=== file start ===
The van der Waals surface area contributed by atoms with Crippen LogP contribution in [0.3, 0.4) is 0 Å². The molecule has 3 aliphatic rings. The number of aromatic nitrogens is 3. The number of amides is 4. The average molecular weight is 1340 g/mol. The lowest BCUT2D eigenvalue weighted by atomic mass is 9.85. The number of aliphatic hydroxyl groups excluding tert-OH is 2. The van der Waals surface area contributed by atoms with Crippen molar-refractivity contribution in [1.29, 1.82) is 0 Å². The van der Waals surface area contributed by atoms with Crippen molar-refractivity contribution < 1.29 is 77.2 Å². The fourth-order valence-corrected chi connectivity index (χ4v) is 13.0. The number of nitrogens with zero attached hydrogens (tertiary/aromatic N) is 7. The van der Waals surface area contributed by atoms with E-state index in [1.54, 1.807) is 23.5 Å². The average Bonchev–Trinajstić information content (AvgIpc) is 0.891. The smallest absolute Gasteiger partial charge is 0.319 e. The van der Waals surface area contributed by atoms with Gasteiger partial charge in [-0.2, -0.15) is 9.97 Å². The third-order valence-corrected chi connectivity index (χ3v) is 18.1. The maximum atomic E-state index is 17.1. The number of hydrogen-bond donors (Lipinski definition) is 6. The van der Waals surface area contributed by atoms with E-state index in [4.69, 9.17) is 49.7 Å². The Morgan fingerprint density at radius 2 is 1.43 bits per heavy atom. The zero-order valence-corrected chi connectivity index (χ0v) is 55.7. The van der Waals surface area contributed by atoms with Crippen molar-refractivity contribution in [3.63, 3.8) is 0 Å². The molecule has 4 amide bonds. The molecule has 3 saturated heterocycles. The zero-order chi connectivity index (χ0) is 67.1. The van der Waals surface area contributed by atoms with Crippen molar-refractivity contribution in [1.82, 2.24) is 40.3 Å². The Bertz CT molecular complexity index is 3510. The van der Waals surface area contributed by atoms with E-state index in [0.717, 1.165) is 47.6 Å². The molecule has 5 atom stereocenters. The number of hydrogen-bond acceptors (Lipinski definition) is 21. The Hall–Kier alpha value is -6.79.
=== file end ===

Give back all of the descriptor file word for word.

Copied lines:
The van der Waals surface area contributed by atoms with Crippen LogP contribution in [0.3, 0.4) is 0 Å². The molecule has 3 aliphatic rings. The number of aromatic nitrogens is 3. The number of amides is 4. The average molecular weight is 1340 g/mol. The lowest BCUT2D eigenvalue weighted by atomic mass is 9.85. The number of aliphatic hydroxyl groups excluding tert-OH is 2. The van der Waals surface area contributed by atoms with Crippen molar-refractivity contribution in [1.29, 1.82) is 0 Å². The van der Waals surface area contributed by atoms with Crippen molar-refractivity contribution < 1.29 is 77.2 Å². The fourth-order valence-corrected chi connectivity index (χ4v) is 13.0. The number of nitrogens with zero attached hydrogens (tertiary/aromatic N) is 7. The van der Waals surface area contributed by atoms with E-state index in [1.54, 1.807) is 23.5 Å². The average Bonchev–Trinajstić information content (AvgIpc) is 0.891. The smallest absolute Gasteiger partial charge is 0.319 e. The van der Waals surface area contributed by atoms with Gasteiger partial charge in [-0.2, -0.15) is 9.97 Å². The third-order valence-corrected chi connectivity index (χ3v) is 18.1. The maximum atomic E-state index is 17.1. The number of hydrogen-bond donors (Lipinski definition) is 6. The van der Waals surface area contributed by atoms with E-state index in [4.69, 9.17) is 49.7 Å². The Morgan fingerprint density at radius 2 is 1.43 bits per heavy atom. The zero-order valence-corrected chi connectivity index (χ0v) is 55.7. The van der Waals surface area contributed by atoms with Crippen molar-refractivity contribution in [3.63, 3.8) is 0 Å². The molecule has 4 amide bonds. The molecule has 3 saturated heterocycles. The zero-order chi connectivity index (χ0) is 67.1. The van der Waals surface area contributed by atoms with Crippen molar-refractivity contribution in [1.82, 2.24) is 40.3 Å². The Bertz CT molecular complexity index is 3510. The van der Waals surface area contributed by atoms with E-state index in [0.717, 1.165) is 47.6 Å². The molecule has 5 atom stereocenters. The number of hydrogen-bond acceptors (Lipinski definition) is 21. The Hall–Kier alpha value is -6.79.